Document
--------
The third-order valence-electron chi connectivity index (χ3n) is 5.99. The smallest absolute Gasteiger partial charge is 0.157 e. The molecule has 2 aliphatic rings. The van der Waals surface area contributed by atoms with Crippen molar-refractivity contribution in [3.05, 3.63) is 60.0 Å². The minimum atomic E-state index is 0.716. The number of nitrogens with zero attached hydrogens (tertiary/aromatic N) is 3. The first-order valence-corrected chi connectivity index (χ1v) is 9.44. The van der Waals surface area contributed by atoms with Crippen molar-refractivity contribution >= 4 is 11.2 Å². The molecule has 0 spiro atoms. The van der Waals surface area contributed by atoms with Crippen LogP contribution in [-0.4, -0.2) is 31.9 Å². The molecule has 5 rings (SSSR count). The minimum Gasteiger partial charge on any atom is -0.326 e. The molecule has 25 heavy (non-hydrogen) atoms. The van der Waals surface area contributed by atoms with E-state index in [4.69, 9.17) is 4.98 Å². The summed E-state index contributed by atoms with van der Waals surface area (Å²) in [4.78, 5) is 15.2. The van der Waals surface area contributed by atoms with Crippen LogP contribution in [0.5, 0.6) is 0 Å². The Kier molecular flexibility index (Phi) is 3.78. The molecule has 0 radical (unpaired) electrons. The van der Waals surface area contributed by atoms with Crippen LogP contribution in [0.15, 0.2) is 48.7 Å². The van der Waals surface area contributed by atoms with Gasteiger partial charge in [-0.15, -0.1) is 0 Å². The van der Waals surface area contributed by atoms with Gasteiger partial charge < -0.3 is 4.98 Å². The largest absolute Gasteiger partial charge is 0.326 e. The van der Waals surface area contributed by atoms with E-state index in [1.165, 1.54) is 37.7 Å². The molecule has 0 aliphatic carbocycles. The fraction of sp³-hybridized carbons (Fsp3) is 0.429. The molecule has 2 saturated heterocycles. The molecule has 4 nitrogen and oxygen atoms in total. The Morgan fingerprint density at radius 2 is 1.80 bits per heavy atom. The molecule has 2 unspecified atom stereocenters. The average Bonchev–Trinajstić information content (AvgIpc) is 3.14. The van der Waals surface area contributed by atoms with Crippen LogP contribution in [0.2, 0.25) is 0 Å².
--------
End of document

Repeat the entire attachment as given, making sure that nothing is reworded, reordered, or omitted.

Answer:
The third-order valence-electron chi connectivity index (χ3n) is 5.99. The smallest absolute Gasteiger partial charge is 0.157 e. The molecule has 2 aliphatic rings. The van der Waals surface area contributed by atoms with Crippen molar-refractivity contribution in [3.05, 3.63) is 60.0 Å². The minimum atomic E-state index is 0.716. The number of nitrogens with zero attached hydrogens (tertiary/aromatic N) is 3. The first-order valence-corrected chi connectivity index (χ1v) is 9.44. The van der Waals surface area contributed by atoms with Crippen molar-refractivity contribution >= 4 is 11.2 Å². The molecule has 0 spiro atoms. The van der Waals surface area contributed by atoms with Crippen LogP contribution in [-0.4, -0.2) is 31.9 Å². The molecule has 5 rings (SSSR count). The minimum Gasteiger partial charge on any atom is -0.326 e. The molecule has 25 heavy (non-hydrogen) atoms. The van der Waals surface area contributed by atoms with E-state index in [4.69, 9.17) is 4.98 Å². The summed E-state index contributed by atoms with van der Waals surface area (Å²) in [4.78, 5) is 15.2. The van der Waals surface area contributed by atoms with Crippen LogP contribution in [0.5, 0.6) is 0 Å². The Kier molecular flexibility index (Phi) is 3.78. The molecule has 0 radical (unpaired) electrons. The van der Waals surface area contributed by atoms with Crippen LogP contribution in [0.15, 0.2) is 48.7 Å². The van der Waals surface area contributed by atoms with Gasteiger partial charge in [-0.15, -0.1) is 0 Å². The van der Waals surface area contributed by atoms with Gasteiger partial charge < -0.3 is 4.98 Å². The largest absolute Gasteiger partial charge is 0.326 e. The van der Waals surface area contributed by atoms with E-state index in [1.165, 1.54) is 37.7 Å². The molecule has 0 aliphatic carbocycles. The fraction of sp³-hybridized carbons (Fsp3) is 0.429. The molecule has 2 saturated heterocycles. The molecule has 4 nitrogen and oxygen atoms in total. The Morgan fingerprint density at radius 2 is 1.80 bits per heavy atom. The molecule has 2 unspecified atom stereocenters. The average Bonchev–Trinajstić information content (AvgIpc) is 3.14. The van der Waals surface area contributed by atoms with Crippen LogP contribution in [0.2, 0.25) is 0 Å².